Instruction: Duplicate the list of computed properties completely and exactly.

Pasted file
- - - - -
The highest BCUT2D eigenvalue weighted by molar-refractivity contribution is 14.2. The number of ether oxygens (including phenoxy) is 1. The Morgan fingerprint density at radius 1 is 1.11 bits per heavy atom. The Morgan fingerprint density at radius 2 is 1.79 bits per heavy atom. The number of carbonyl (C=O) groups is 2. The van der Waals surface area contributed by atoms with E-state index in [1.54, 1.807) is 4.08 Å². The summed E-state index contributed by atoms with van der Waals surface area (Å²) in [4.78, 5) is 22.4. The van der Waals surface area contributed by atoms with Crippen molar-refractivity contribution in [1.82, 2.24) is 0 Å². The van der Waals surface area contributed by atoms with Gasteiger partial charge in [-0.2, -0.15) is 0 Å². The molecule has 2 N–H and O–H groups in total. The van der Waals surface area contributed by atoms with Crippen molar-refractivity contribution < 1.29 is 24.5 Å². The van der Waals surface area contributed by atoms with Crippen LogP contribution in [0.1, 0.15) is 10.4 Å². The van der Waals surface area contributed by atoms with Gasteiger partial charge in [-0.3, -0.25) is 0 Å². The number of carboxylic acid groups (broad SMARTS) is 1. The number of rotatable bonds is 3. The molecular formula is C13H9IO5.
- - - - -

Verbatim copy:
The highest BCUT2D eigenvalue weighted by molar-refractivity contribution is 14.2. The number of ether oxygens (including phenoxy) is 1. The Morgan fingerprint density at radius 1 is 1.11 bits per heavy atom. The Morgan fingerprint density at radius 2 is 1.79 bits per heavy atom. The number of carbonyl (C=O) groups is 2. The van der Waals surface area contributed by atoms with E-state index in [1.54, 1.807) is 4.08 Å². The summed E-state index contributed by atoms with van der Waals surface area (Å²) in [4.78, 5) is 22.4. The van der Waals surface area contributed by atoms with Crippen molar-refractivity contribution in [1.82, 2.24) is 0 Å². The van der Waals surface area contributed by atoms with Gasteiger partial charge in [-0.2, -0.15) is 0 Å². The molecule has 2 N–H and O–H groups in total. The van der Waals surface area contributed by atoms with Crippen molar-refractivity contribution < 1.29 is 24.5 Å². The van der Waals surface area contributed by atoms with Crippen LogP contribution in [0.1, 0.15) is 10.4 Å². The van der Waals surface area contributed by atoms with Gasteiger partial charge in [-0.3, -0.25) is 0 Å². The number of carboxylic acid groups (broad SMARTS) is 1. The number of rotatable bonds is 3. The molecular formula is C13H9IO5.